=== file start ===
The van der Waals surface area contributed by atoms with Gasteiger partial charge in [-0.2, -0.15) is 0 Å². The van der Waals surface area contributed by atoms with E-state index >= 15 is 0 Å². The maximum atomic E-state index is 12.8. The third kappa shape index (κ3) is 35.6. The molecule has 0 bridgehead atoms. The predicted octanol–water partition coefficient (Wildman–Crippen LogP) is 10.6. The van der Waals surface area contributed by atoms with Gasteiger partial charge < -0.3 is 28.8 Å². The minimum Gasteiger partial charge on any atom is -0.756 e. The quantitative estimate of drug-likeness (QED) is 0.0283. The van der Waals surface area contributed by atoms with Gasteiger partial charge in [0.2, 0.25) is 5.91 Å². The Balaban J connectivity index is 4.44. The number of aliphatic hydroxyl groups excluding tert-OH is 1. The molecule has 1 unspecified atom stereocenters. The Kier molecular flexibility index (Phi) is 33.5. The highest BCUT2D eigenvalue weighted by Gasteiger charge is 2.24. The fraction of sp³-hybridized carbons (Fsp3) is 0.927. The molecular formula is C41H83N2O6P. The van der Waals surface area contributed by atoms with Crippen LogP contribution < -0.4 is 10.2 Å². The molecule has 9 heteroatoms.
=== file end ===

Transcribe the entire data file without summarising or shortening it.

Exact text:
The van der Waals surface area contributed by atoms with Gasteiger partial charge in [-0.2, -0.15) is 0 Å². The van der Waals surface area contributed by atoms with E-state index >= 15 is 0 Å². The maximum atomic E-state index is 12.8. The third kappa shape index (κ3) is 35.6. The molecule has 0 bridgehead atoms. The predicted octanol–water partition coefficient (Wildman–Crippen LogP) is 10.6. The van der Waals surface area contributed by atoms with Gasteiger partial charge < -0.3 is 28.8 Å². The minimum Gasteiger partial charge on any atom is -0.756 e. The quantitative estimate of drug-likeness (QED) is 0.0283. The van der Waals surface area contributed by atoms with Gasteiger partial charge in [0.2, 0.25) is 5.91 Å². The Balaban J connectivity index is 4.44. The number of aliphatic hydroxyl groups excluding tert-OH is 1. The molecule has 1 unspecified atom stereocenters. The Kier molecular flexibility index (Phi) is 33.5. The highest BCUT2D eigenvalue weighted by Gasteiger charge is 2.24. The fraction of sp³-hybridized carbons (Fsp3) is 0.927. The molecular formula is C41H83N2O6P. The van der Waals surface area contributed by atoms with Crippen LogP contribution < -0.4 is 10.2 Å². The molecule has 9 heteroatoms.